Knowledge Globalization Conference, 13th International Knowledge Globalization Confernece 2018

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A Review on Advanced Resource Recovery Options from Wastewater

Mohammad Abu Hashnat Badsha

Last modified: 2018-01-09


In the coming days, advancing resource recovery options could be one of the priorities to the environmental scientists while advancements in the wastewater treatment technologies will be taking place in parallel. The old fashioned and common recovery options from wastewater, either in the form of energy like biogas or animal feed or bio-compost, are no more wonders to us. Therefore, we have to take microscopic look into wastewater and improve technologies then huge opportunities will be opened in front of us to recover thousands and millions of valuable resources.

With the technological advancements the scientists are always curious to introduce us new and advanced resource recovery options; for instance, recovery of nutrients in the form of struvite, bioplastic in the form of polyhydroxyalkanoates (PHAs), bio-hydrogen, chromium salts, biodiesels, cellulose, protein, hormone, etc. Among these advanced technologies, a good number of researchers attempted to find a reliable option to recover nutrients in the form of struvite from human urine and wastewater. EAWAG has even tried to implement a model of circular green economy for the recovered struvite in Nepal, considering nutrient content in human urine (1 L urine = 5 g of nitrogen, which is equivalent to 10 g of urea fertilizer that contains similar amount, 46% of 10 g urea ~ 5 g N). According to EAWAG, maximum 90% of phosphorous can be achieved from urine using low-cost chemical precipitation method. Other studies and their maximum recovery rates are also included in this report, for instance, Forward Osmosis (FO), where ammonium nitrogen recovery rate was found 50 to 80%, whereas phosphate and potassium more than 90%). In contrast, ammonia separation from urine could be achieved up to 99% in a vacuum membrane distillation (MD) process. But, the cost of recovery of nutrient using membrane process has not been studied yet. In addition, new nanocomposite material was studied to recover phosphate from wastewater using magnetic particles where the maximum adsorption rate was observed 88% and 95%, while using the same material for real sewage wastewater the result was worse and significantly decreased. However, religious custom of the different communities is a great challenge to ensure reusability of the recovered nutrients, for example, the Muslim community believes urine as impure so no one should get contact with it according to their religious custom.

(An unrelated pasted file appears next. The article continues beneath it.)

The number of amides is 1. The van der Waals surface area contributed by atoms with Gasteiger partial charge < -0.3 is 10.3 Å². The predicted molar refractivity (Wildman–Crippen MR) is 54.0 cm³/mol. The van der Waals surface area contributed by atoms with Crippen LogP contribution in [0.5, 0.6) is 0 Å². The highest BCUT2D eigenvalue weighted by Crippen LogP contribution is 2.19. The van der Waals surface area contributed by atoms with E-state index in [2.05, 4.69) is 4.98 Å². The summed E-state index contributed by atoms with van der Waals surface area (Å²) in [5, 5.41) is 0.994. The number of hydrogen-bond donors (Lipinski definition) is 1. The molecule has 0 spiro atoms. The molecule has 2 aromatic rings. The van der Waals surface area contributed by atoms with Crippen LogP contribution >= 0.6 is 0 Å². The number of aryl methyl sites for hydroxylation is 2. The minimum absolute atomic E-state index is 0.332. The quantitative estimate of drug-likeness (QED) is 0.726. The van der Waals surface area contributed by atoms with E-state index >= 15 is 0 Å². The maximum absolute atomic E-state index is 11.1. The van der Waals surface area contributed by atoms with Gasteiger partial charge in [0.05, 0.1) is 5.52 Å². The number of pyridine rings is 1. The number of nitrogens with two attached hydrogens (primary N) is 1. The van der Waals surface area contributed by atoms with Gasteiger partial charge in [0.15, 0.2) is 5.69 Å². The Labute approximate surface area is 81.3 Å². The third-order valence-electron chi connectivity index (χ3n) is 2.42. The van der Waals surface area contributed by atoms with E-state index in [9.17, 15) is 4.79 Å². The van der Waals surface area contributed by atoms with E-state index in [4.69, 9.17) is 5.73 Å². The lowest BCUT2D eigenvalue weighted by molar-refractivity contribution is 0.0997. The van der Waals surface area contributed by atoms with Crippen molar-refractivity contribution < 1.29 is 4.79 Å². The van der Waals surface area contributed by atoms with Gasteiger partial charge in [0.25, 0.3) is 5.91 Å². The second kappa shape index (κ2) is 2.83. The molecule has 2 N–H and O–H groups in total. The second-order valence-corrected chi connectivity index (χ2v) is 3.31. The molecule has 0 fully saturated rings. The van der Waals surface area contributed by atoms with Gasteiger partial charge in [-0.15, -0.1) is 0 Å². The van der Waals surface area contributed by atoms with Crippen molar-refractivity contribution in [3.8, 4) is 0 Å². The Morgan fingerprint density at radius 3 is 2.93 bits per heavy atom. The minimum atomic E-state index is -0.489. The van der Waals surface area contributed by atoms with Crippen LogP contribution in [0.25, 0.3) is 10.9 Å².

Apart from this, a very few of other resource recovery options, such as recovery of bioplastic, biohydrogen, chromium, biodiesels, cellulose, protein, hormones, etc., have shown promising results in terms of their production rates and purities. Among these innovative recovery options, some of them are already studied pilot-scale basis (e.g. cellulose, biohydrogen, etc.) and applied in the industrial-scale (e. g. bioplastic, biodiesel, chromium, protein, hormone, etc.); but most of them are still in their development stages at the laboratories under the different scientists, and giving hopes for the young researchers to bring the technology from laboratory to real life.